2014 Volume 122 Issue 3 Pages 137-148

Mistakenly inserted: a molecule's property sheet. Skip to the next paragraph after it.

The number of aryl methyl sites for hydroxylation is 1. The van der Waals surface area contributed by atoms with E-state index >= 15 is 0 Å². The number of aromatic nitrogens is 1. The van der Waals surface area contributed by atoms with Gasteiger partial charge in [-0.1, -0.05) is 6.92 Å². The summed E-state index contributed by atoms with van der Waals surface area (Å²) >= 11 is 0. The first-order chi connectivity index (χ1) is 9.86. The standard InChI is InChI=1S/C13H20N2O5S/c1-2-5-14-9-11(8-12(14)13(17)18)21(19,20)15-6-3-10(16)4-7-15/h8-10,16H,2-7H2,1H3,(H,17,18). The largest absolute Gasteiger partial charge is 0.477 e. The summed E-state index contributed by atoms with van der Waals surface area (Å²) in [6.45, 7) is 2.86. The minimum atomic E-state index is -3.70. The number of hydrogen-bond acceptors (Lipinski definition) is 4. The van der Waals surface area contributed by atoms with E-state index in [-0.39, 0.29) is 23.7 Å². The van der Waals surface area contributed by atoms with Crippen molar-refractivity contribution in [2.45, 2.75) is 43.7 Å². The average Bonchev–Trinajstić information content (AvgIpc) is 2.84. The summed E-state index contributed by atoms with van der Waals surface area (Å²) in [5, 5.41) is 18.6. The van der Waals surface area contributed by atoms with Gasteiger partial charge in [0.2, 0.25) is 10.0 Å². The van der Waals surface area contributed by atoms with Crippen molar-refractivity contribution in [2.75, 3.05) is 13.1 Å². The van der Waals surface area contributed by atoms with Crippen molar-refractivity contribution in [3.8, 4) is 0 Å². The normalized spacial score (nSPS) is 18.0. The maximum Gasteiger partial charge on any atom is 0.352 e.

This study quantifies the population history of Iron Age nomads of southern Siberia by analyzing craniofacial diversity among contemporaneous Bronze and Iron Age (7th–2nd centuries BC) groups and compares them to a larger geographic sample of modern Siberian and Central Asian populations. In our analyses, we focus on peoples of the Tagar and Pazyryk cultures, and Iron Age peoples of the Tuva region. Twenty-six cranial landmarks of the vault and facial skeleton were analyzed on a total of 461 ancient and modern individuals using geometric morphometric techniques. Male and female crania were separated to assess potential sex-biased migration patterns. We explore southern Siberian population history by including Turkic-speaking peoples, a Xiongnu Iron Age sample from Mongolia, and a Bronze Age sample from Xinjiang. Results show that male Pazyryk cluster closer to Iron Age Tuvans, while Pazyryk females are more isolated. Conversely, Tagar males seem more isolated, while Tagar females cluster amongst an Early Iron Age southern Siberian sample. When additional modern Siberian samples are included, Tagar and Pazyryk males cluster more closely with each other than females, suggesting possible sex-biased migration amongst different Siberian groups. This is evident in modern female Tuva, who cluster with modern female Kalmyk, while modern Tuvan males do not. Male and female Iron Age Tuvans are not closely related to modern Tuvan peoples living in the region today, resulting from the influx of the Xiongnu beginning in the Late Iron Age. Both male and female Pazyryk and Tagar crania appear more similar to Central Asia groups, especially the Kazakh and Uzbek samples. However, there is evidence that Tagar females have a common origin with the Yakut, a modern nomadic population that resides in northeastern Siberia. These results would suggest variable genetic contributions for both sexes from Central and East Asia.